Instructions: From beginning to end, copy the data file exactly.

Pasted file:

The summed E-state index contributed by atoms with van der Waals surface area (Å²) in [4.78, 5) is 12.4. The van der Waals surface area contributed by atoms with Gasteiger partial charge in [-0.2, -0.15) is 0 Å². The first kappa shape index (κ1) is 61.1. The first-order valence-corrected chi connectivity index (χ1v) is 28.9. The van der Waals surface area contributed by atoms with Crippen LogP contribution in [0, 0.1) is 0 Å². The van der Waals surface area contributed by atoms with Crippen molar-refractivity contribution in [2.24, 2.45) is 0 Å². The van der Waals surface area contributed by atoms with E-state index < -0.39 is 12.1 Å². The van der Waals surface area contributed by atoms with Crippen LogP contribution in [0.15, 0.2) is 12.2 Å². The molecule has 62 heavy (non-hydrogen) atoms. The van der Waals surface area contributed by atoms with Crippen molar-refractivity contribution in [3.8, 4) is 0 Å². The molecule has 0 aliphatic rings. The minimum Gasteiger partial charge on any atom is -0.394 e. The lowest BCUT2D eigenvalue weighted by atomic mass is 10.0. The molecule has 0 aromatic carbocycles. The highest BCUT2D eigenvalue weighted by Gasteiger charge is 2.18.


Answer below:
The summed E-state index contributed by atoms with van der Waals surface area (Å²) in [4.78, 5) is 12.4. The van der Waals surface area contributed by atoms with Gasteiger partial charge in [-0.2, -0.15) is 0 Å². The first kappa shape index (κ1) is 61.1. The first-order valence-corrected chi connectivity index (χ1v) is 28.9. The van der Waals surface area contributed by atoms with Crippen LogP contribution in [0, 0.1) is 0 Å². The van der Waals surface area contributed by atoms with Crippen molar-refractivity contribution in [2.24, 2.45) is 0 Å². The van der Waals surface area contributed by atoms with E-state index < -0.39 is 12.1 Å². The van der Waals surface area contributed by atoms with Crippen LogP contribution in [0.15, 0.2) is 12.2 Å². The molecule has 62 heavy (non-hydrogen) atoms. The van der Waals surface area contributed by atoms with Crippen molar-refractivity contribution in [3.8, 4) is 0 Å². The molecule has 0 aliphatic rings. The minimum Gasteiger partial charge on any atom is -0.394 e. The lowest BCUT2D eigenvalue weighted by atomic mass is 10.0. The molecule has 0 aromatic carbocycles. The highest BCUT2D eigenvalue weighted by Gasteiger charge is 2.18.